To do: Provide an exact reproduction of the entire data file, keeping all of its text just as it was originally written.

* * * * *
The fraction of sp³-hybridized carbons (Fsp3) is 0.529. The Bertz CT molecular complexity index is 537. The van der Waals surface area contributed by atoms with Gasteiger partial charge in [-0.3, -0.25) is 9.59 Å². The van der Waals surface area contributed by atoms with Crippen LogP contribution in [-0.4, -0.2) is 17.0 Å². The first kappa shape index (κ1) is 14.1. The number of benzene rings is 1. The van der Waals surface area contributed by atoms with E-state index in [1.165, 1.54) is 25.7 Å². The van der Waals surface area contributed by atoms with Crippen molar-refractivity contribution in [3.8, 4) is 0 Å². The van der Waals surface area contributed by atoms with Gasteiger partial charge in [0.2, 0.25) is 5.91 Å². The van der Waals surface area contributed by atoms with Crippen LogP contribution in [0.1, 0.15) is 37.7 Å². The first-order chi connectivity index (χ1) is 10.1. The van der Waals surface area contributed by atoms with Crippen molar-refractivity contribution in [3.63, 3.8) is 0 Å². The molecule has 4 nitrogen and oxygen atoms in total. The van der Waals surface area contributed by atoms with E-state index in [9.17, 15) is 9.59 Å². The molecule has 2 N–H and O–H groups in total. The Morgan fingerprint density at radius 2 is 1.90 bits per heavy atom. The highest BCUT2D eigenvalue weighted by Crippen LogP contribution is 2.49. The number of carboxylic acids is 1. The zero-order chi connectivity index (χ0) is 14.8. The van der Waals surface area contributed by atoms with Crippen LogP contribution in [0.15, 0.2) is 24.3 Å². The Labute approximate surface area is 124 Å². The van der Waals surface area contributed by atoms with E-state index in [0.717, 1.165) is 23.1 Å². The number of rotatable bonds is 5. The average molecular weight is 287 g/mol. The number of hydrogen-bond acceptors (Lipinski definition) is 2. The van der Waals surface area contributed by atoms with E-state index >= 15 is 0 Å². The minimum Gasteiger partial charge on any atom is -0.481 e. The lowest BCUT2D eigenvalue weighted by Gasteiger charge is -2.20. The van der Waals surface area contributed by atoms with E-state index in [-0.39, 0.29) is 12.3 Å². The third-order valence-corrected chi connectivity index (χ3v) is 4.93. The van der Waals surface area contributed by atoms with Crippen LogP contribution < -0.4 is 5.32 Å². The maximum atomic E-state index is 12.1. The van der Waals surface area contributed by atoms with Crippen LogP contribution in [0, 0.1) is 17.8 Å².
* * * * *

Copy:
The fraction of sp³-hybridized carbons (Fsp3) is 0.529. The Bertz CT molecular complexity index is 537. The van der Waals surface area contributed by atoms with Gasteiger partial charge in [-0.3, -0.25) is 9.59 Å². The van der Waals surface area contributed by atoms with Crippen LogP contribution in [-0.4, -0.2) is 17.0 Å². The first kappa shape index (κ1) is 14.1. The number of benzene rings is 1. The van der Waals surface area contributed by atoms with E-state index in [1.165, 1.54) is 25.7 Å². The van der Waals surface area contributed by atoms with Crippen molar-refractivity contribution in [3.8, 4) is 0 Å². The van der Waals surface area contributed by atoms with Gasteiger partial charge in [0.2, 0.25) is 5.91 Å². The van der Waals surface area contributed by atoms with Crippen LogP contribution in [0.1, 0.15) is 37.7 Å². The first-order chi connectivity index (χ1) is 10.1. The van der Waals surface area contributed by atoms with Crippen molar-refractivity contribution in [3.63, 3.8) is 0 Å². The molecule has 4 nitrogen and oxygen atoms in total. The van der Waals surface area contributed by atoms with E-state index in [9.17, 15) is 9.59 Å². The molecule has 2 N–H and O–H groups in total. The Morgan fingerprint density at radius 2 is 1.90 bits per heavy atom. The highest BCUT2D eigenvalue weighted by Crippen LogP contribution is 2.49. The number of carboxylic acids is 1. The zero-order chi connectivity index (χ0) is 14.8. The van der Waals surface area contributed by atoms with Crippen LogP contribution in [0.15, 0.2) is 24.3 Å². The Labute approximate surface area is 124 Å². The van der Waals surface area contributed by atoms with E-state index in [0.717, 1.165) is 23.1 Å². The number of rotatable bonds is 5. The average molecular weight is 287 g/mol. The number of hydrogen-bond acceptors (Lipinski definition) is 2. The van der Waals surface area contributed by atoms with E-state index >= 15 is 0 Å². The minimum Gasteiger partial charge on any atom is -0.481 e. The lowest BCUT2D eigenvalue weighted by Gasteiger charge is -2.20. The van der Waals surface area contributed by atoms with E-state index in [-0.39, 0.29) is 12.3 Å². The third-order valence-corrected chi connectivity index (χ3v) is 4.93. The van der Waals surface area contributed by atoms with Crippen LogP contribution < -0.4 is 5.32 Å². The maximum atomic E-state index is 12.1. The van der Waals surface area contributed by atoms with Crippen LogP contribution in [0, 0.1) is 17.8 Å².